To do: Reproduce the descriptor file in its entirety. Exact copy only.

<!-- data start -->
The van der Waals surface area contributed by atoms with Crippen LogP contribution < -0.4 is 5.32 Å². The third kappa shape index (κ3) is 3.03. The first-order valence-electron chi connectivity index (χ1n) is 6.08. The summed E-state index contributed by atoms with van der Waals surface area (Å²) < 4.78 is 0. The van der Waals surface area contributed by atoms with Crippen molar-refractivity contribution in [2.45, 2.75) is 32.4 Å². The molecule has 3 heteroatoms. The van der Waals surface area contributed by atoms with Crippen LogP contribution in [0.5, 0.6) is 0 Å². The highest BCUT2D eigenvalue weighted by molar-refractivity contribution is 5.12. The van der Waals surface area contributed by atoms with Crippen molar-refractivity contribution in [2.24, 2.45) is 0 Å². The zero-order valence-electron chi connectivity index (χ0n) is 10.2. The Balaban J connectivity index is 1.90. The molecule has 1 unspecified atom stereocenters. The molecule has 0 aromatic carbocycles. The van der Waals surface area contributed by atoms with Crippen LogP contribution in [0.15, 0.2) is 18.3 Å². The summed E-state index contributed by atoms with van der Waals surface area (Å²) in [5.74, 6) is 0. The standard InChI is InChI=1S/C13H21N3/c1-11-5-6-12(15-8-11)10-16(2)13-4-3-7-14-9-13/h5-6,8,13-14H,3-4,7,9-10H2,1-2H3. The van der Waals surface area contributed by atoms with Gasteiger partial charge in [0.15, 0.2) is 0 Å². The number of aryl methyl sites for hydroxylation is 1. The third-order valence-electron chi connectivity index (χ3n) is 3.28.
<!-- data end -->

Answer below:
The van der Waals surface area contributed by atoms with Crippen LogP contribution < -0.4 is 5.32 Å². The third kappa shape index (κ3) is 3.03. The first-order valence-electron chi connectivity index (χ1n) is 6.08. The summed E-state index contributed by atoms with van der Waals surface area (Å²) < 4.78 is 0. The van der Waals surface area contributed by atoms with Crippen molar-refractivity contribution in [2.45, 2.75) is 32.4 Å². The molecule has 3 heteroatoms. The van der Waals surface area contributed by atoms with Crippen LogP contribution in [0.5, 0.6) is 0 Å². The highest BCUT2D eigenvalue weighted by molar-refractivity contribution is 5.12. The van der Waals surface area contributed by atoms with Crippen molar-refractivity contribution in [2.24, 2.45) is 0 Å². The zero-order valence-electron chi connectivity index (χ0n) is 10.2. The Balaban J connectivity index is 1.90. The molecule has 1 unspecified atom stereocenters. The molecule has 0 aromatic carbocycles. The van der Waals surface area contributed by atoms with Crippen LogP contribution in [0.15, 0.2) is 18.3 Å². The summed E-state index contributed by atoms with van der Waals surface area (Å²) in [5.74, 6) is 0. The standard InChI is InChI=1S/C13H21N3/c1-11-5-6-12(15-8-11)10-16(2)13-4-3-7-14-9-13/h5-6,8,13-14H,3-4,7,9-10H2,1-2H3. The van der Waals surface area contributed by atoms with Gasteiger partial charge in [0.15, 0.2) is 0 Å². The number of aryl methyl sites for hydroxylation is 1. The third-order valence-electron chi connectivity index (χ3n) is 3.28.